It’s a philosophy I have adopted throughout my adult life. And although the knees creak a little bit more (and a lot louder) than they used to, there’s very little that holds me back.
Not even the recent right to enjoy discounted rail fares – no, it’s not a result of eligibility for a 16-25 railcard – has slowed me down, although the London Marathon in April proved a formidable challenge (a little over five hours of pain). On reflection, I still think of myself as more spring chicken than burnt-out rooster.
While the playing hard element of my life involves a little bit of marathon running and a chunk of cinema and live music (for those who are interested, I’m more Kiki Dee than Pink), short-break holidays are the proverbial icing on the cake. I am sure heaven or nirvana is not much better than a few days trail walking in the Tramuntana mountains of Mallorca (pictured right, exquisite in spring) followed by a couple of days submerged in the art galleries of Madrid marvelling at the brilliance of El Greco, Goya, Velasquez, et al. And then eating luscious tapas in the San Miguel market while strangers pour beer or red wine over you.
An extravagant lifestyle, I hear you cry? Not really. In pursuing my pleasures outside of work, I never forget to wear my personal finance hat. Especially when it involves travelling outside of good old Blighty.
So, my most recent trips to Mallorca and Spain have been on dirt cheap easyJet flights from Luton rather than more convenient (but hugely more expensive) British Airways flights from City Airport in London’s Docklands (a stone’s throw from my abode).
I have been prepared to travel at the crack of dawn (on the way out) and late at night (on the way back), to get rock bottom air fares. And I’ve learnt the art of travelling light, thereby avoiding the need to pay for baggage to be thrown into the hold – or excess hand baggage charges as a result of a case being too large.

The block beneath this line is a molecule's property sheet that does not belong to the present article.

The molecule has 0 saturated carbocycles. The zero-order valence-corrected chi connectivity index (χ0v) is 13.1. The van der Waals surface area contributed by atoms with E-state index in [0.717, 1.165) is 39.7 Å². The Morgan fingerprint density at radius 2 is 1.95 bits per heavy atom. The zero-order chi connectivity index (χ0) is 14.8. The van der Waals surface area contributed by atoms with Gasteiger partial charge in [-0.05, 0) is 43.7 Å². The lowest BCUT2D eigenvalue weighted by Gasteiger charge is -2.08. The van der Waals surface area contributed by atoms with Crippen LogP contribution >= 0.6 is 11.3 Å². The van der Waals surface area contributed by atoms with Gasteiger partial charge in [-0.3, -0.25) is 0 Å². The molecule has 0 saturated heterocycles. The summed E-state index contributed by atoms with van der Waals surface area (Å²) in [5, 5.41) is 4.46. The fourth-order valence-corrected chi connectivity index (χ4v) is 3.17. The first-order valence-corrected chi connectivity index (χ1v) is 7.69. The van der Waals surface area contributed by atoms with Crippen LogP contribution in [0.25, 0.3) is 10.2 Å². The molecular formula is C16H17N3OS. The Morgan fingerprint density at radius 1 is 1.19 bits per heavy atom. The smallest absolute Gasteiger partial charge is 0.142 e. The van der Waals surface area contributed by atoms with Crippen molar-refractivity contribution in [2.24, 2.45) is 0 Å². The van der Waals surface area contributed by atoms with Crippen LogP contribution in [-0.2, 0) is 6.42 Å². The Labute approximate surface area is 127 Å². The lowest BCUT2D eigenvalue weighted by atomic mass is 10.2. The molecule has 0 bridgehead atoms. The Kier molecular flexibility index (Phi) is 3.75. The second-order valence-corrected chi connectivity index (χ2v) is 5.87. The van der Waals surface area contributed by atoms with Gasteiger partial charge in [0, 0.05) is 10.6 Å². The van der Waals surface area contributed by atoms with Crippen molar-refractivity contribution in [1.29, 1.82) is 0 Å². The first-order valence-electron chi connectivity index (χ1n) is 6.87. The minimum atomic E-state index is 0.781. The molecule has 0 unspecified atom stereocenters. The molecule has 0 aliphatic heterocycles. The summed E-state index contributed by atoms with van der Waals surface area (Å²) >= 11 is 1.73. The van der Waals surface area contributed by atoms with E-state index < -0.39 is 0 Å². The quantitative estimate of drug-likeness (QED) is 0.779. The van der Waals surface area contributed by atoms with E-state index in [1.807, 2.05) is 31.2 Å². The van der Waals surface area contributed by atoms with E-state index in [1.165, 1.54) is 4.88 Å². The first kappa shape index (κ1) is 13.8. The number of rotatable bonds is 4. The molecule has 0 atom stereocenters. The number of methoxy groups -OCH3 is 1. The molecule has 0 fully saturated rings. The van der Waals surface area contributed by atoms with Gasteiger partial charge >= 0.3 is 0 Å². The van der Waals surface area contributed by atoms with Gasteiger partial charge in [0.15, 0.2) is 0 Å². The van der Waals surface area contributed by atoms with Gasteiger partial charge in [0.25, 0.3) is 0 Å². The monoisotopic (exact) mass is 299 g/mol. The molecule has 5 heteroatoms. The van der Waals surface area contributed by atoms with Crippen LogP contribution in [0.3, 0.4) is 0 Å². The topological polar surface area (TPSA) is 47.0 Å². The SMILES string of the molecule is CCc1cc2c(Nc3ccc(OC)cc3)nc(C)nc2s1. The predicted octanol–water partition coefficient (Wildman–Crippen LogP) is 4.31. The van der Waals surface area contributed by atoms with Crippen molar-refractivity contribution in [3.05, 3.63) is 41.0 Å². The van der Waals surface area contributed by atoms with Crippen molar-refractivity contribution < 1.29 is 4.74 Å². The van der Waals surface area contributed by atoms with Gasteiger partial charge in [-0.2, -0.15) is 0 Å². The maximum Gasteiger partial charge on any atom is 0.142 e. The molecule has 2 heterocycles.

I’ve also discovered that buying currency at the airport is akin to throwing euros down the drain. Currency is now bought well in advance and at the best rate I can find (usually online).
Yet it’s when I am overseas that I become ultra personal-finance savvy. Not only do I prefer to walk everywhere but if I need to get somewhere in a hurry I will always try and seek out public transport – a train in Madrid, a bus in Mallorca – rather than flag down a taxi.
Dining out – or withdrawing cash from an overseas ATM – also requires a little bit of personal finance nous. Like many tourists, I had not heard of ‘dynamic currency conversion’ until recently. It’s a trick played upon unsuspecting Brits when they’re using their debit or credit cards overseas.
In a nutshell, we are encouraged by the ATM provider, the shop assistant or restaurant staff to pay for our cash or settle our bill in sterling rather than the local currency (typically euros).
In opting for the familiarity and comfort of dealing in sterling, we end up adding some 7% to the cost of our transactions.
One in five travellers, say the experts, get stung by this conversion ‘charge’, costing them a combined £1.7 million a day between now and the end of the main holiday season at the beginning of October.
While I was in Madrid and Mallorca, I did my utmost to avoid the temptation to ‘go’ sterling when paying by plastic – even though occasionally a little too much Rioja caused my brain cells to demand that I malfunction and trust in pounds.
I also watched like a hawk anyone processing one of my payments via a hand-held machine to ensure they did not trick me into opting for pounds rather than euros. Thankfully, I seemed to avoid falling victim to the ‘dynamic currency conversion trick’.
With travel insurance bought on an annual rather than a single trip basis (saving me a small fortune) and by declaring all existing medical conditions before signing on the dotted line (honesty pays), I do believe I am beginning to get overseas travel off to a fine personal finance art.
Of course, you can’t legislate for the odd hiccup along the way – a delayed flight back to Luton from Madrid tested my patience as did a subsequent tedious wait at passport control at one o’clock in the morning. Sadly, from a personal finance point of view, the flight wasn’t sufficiently delayed (three hours or more) for me to claim compensation.
But that’s by the by. Enjoy your forthcoming holidays, whenever you take them and wherever you go to. But don’t forget to pack your financial savviness along with the obligatory bucket and spade.
JEFF PRESTRIDGE is the personal finance editor of The Mail on Sunday. Email him at email@example.com.